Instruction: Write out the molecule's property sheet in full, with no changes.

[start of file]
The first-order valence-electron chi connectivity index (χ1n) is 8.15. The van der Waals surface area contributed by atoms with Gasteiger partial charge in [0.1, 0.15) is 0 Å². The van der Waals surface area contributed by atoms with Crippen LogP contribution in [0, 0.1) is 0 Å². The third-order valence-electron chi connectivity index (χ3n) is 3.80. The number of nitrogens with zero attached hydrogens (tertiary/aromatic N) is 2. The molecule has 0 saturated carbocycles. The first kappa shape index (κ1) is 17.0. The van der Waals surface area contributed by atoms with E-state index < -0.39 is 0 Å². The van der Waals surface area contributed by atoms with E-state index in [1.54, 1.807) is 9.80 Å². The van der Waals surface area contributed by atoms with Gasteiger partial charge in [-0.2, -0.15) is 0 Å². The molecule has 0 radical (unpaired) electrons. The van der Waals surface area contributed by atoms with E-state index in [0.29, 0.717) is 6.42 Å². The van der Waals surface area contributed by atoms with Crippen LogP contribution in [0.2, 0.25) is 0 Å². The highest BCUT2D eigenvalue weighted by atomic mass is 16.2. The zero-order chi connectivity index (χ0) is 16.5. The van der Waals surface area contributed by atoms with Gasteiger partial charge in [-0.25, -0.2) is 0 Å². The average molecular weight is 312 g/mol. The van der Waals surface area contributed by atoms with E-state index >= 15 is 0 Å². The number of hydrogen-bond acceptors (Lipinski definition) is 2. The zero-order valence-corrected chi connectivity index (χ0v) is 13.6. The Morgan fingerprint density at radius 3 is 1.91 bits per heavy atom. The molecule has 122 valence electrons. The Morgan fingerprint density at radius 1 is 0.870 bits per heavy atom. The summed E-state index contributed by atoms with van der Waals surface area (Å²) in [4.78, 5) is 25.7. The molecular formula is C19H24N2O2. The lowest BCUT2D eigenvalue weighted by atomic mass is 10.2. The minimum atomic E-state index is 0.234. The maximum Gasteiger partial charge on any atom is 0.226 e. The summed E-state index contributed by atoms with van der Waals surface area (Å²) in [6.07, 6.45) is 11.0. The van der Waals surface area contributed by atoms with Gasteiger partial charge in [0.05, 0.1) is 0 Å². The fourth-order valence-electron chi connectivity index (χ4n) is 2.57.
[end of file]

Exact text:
The first-order valence-electron chi connectivity index (χ1n) is 8.15. The van der Waals surface area contributed by atoms with Gasteiger partial charge in [0.1, 0.15) is 0 Å². The van der Waals surface area contributed by atoms with Crippen LogP contribution in [0, 0.1) is 0 Å². The third-order valence-electron chi connectivity index (χ3n) is 3.80. The number of nitrogens with zero attached hydrogens (tertiary/aromatic N) is 2. The molecule has 0 saturated carbocycles. The first kappa shape index (κ1) is 17.0. The van der Waals surface area contributed by atoms with E-state index < -0.39 is 0 Å². The van der Waals surface area contributed by atoms with E-state index in [1.54, 1.807) is 9.80 Å². The van der Waals surface area contributed by atoms with Gasteiger partial charge in [-0.2, -0.15) is 0 Å². The molecule has 0 radical (unpaired) electrons. The van der Waals surface area contributed by atoms with E-state index in [0.29, 0.717) is 6.42 Å². The van der Waals surface area contributed by atoms with Crippen LogP contribution in [0.2, 0.25) is 0 Å². The highest BCUT2D eigenvalue weighted by atomic mass is 16.2. The zero-order chi connectivity index (χ0) is 16.5. The van der Waals surface area contributed by atoms with Gasteiger partial charge in [-0.25, -0.2) is 0 Å². The average molecular weight is 312 g/mol. The van der Waals surface area contributed by atoms with E-state index >= 15 is 0 Å². The number of hydrogen-bond acceptors (Lipinski definition) is 2. The zero-order valence-corrected chi connectivity index (χ0v) is 13.6. The Morgan fingerprint density at radius 3 is 1.91 bits per heavy atom. The molecule has 122 valence electrons. The Morgan fingerprint density at radius 1 is 0.870 bits per heavy atom. The summed E-state index contributed by atoms with van der Waals surface area (Å²) in [4.78, 5) is 25.7. The molecular formula is C19H24N2O2. The lowest BCUT2D eigenvalue weighted by atomic mass is 10.2. The minimum atomic E-state index is 0.234. The maximum Gasteiger partial charge on any atom is 0.226 e. The summed E-state index contributed by atoms with van der Waals surface area (Å²) in [6.07, 6.45) is 11.0. The van der Waals surface area contributed by atoms with Gasteiger partial charge in [0.05, 0.1) is 0 Å². The fourth-order valence-electron chi connectivity index (χ4n) is 2.57.